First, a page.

How ASIC deals with reports of misconduct
ASIC is Australia’s corporate, markets and financial services regulator. We contribute to Australia’s economic reputation and wellbeing by ensuring that Australia’s financial markets are fair and transparent, supported by confident and informed investors and consumers.
We welcome reports from members of the public who believe that a company or individual has not complied with the laws we administer.
For more information, refer to The laws ASIC administers.
How we assess reports of misconduct
We record every report of misconduct that we receive. We make preliminary inquiries and conduct an initial assessment of your report to see if a law relating to corporations or financial services has been broken. Our goal is to respond to you within 28 days of receiving your report to advise you of our assessment of your report.
We can only take action if the matter is within our areas of responsibility. We are more likely to take action when it will be in the wider public interest and in line with ASIC's objectives of fair and transparent markets and confident and informed investors and consumers. However, we do not generally act for individuals.
We weigh every report of misconduct that we receive against four basic questions:
What is the extent of harm or loss?
What are the benefits of pursuing the misconduct?
How do other issues, such as the type and seriousness of the misconduct and the evidence available, affect the matter?
Is there an alternative course of action?
All reports of misconduct that we receive provide us with valuable information, but not every matter brought to our attention requires us to take action.
Under the laws we administer, we have the discretion to decide whether to take further action on reports of misconduct that we receive.
When we decide to consider the matter further
When we decide to take action on your report of misconduct after our initial assessment, we will generally communicate this to you.
We have a number of options available to us. We may refer your report to a specialist investigation or surveillance team within ASIC to seek compliance with the laws we administer. We may also take administrative, licensing, criminal or civil action to remedy any breach of the laws we administer.
For more information, read our Information Sheet ASIC’s approach to enforcement (INFO 151).
Sometimes, however, we are unable to tell you what precise action we are taking, or even if we are taking action, as to do so may (among other things) prejudice that action or affect the market.
For more information, read our information sheet Public comment (INFO 152).
When we decide not to take action
When we decide not to take further action on your report of misconduct, we will generally communicate this to you.
If we can suggest other ways of dealing with the matters you tell us about, we will. If another organisation deals with the matters you have told us about, we will let you know which one.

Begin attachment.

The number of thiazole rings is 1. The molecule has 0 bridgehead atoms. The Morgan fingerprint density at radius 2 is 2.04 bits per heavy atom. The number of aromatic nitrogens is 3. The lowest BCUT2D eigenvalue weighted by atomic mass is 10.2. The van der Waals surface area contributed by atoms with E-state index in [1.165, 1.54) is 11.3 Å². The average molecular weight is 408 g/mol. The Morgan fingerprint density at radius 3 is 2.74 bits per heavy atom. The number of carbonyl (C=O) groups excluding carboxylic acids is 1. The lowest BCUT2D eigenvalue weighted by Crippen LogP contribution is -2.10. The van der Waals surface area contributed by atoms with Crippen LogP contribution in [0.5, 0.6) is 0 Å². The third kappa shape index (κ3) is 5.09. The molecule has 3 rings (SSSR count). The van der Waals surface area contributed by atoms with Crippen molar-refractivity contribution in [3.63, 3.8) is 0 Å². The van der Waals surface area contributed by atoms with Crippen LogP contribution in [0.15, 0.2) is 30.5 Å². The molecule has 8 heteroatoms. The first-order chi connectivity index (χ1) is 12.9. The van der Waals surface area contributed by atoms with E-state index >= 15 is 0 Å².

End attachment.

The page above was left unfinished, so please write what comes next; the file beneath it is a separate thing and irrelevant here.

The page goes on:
Our decision not to take further action on your report does not affect your right to take your own legal action to try to resolve the matter. You may wish to talk to a legal adviser about whether or not to take your own legal action.
Even if we decide not to take further action, the information you provide to us in support of your report:
tells us which people and what problems are troubling consumers, investors and creditors
suggests potential future targets for surveillance and inspections
helps us select cases for possible criminal or civil action
guides us on the warnings and guidance we give.
Can we recover your money?
We often receive complaints from consumers who want help getting their money back. Even if we believe a company or person has breached a law that we administer, we generally will not be able to recover money for you. Often you will need to get your own professional advice in this regard.
If you are dissatisfied with our decision
If you are dissatisfied with ASIC's decision about your report of misconduct, you may request that we review the decision.
An ASIC officer who was not involved in the original decision will conduct the review, and they will consider any further information you may wish to provide.
If, after this review, you remain unhappy with ASIC’s handling of your report, you may make a complaint to the Commonwealth Ombudsman.
We encourage you to seek your own independent legal advice about any other rights or remedies that may be available to you if you are dissatisfied with our decision.
We will consider any report of misconduct to have been given to us in confidence. We will not reveal the contents of your report unless we are required or authorised to do so under law.
The Corporations Act 2001 contains protections for certain whistleblowers, including making it unlawful to persecute a whistleblower for their actions.
If you believe you are a whistleblower to whom these provisions apply, and want to find out whether the law protects you, you should read our Information Sheet 52 Guidance for whistleblowers (INFO 52). We also strongly recommend you consider getting legal advice.
Other ways we may be able to help you
Our consumer and investor website MoneySmart offers up-to-date financial tips and safety checks on:
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It also includes useful links to consumer information.
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Our online service offers searches of:
Australia’s 1.8 million companies, including an email service to alert you when a company lodges documents with ASIC
licensed financial services providers and their representatives
prospectuses offered by Australian companies
company auditors and liquidators
banned financial advisers and disqualified company directors.
This is Information Sheet 153 (INFO 153), reissued in June 2014. Information sheets provide concise guidance on a specific process or compliance issue or an overview of detailed guidance.